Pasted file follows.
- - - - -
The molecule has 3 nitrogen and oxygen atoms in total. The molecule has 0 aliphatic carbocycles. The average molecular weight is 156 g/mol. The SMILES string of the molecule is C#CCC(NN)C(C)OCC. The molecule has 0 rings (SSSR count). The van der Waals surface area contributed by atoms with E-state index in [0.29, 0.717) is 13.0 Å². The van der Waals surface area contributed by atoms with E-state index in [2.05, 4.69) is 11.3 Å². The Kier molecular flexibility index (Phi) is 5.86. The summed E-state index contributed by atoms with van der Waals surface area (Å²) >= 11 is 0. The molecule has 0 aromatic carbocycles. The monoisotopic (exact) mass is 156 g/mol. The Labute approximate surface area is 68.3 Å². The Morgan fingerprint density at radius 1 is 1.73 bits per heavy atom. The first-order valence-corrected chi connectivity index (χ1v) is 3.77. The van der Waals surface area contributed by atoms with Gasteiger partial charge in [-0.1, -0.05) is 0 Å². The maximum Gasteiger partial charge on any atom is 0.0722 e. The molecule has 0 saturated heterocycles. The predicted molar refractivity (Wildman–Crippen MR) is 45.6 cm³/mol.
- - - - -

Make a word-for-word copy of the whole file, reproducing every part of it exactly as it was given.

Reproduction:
The molecule has 3 nitrogen and oxygen atoms in total. The molecule has 0 aliphatic carbocycles. The average molecular weight is 156 g/mol. The SMILES string of the molecule is C#CCC(NN)C(C)OCC. The molecule has 0 rings (SSSR count). The van der Waals surface area contributed by atoms with E-state index in [0.29, 0.717) is 13.0 Å². The van der Waals surface area contributed by atoms with E-state index in [2.05, 4.69) is 11.3 Å². The Kier molecular flexibility index (Phi) is 5.86. The summed E-state index contributed by atoms with van der Waals surface area (Å²) >= 11 is 0. The molecule has 0 aromatic carbocycles. The monoisotopic (exact) mass is 156 g/mol. The Labute approximate surface area is 68.3 Å². The Morgan fingerprint density at radius 1 is 1.73 bits per heavy atom. The first-order valence-corrected chi connectivity index (χ1v) is 3.77. The van der Waals surface area contributed by atoms with Gasteiger partial charge in [-0.1, -0.05) is 0 Å². The maximum Gasteiger partial charge on any atom is 0.0722 e. The molecule has 0 saturated heterocycles. The predicted molar refractivity (Wildman–Crippen MR) is 45.6 cm³/mol.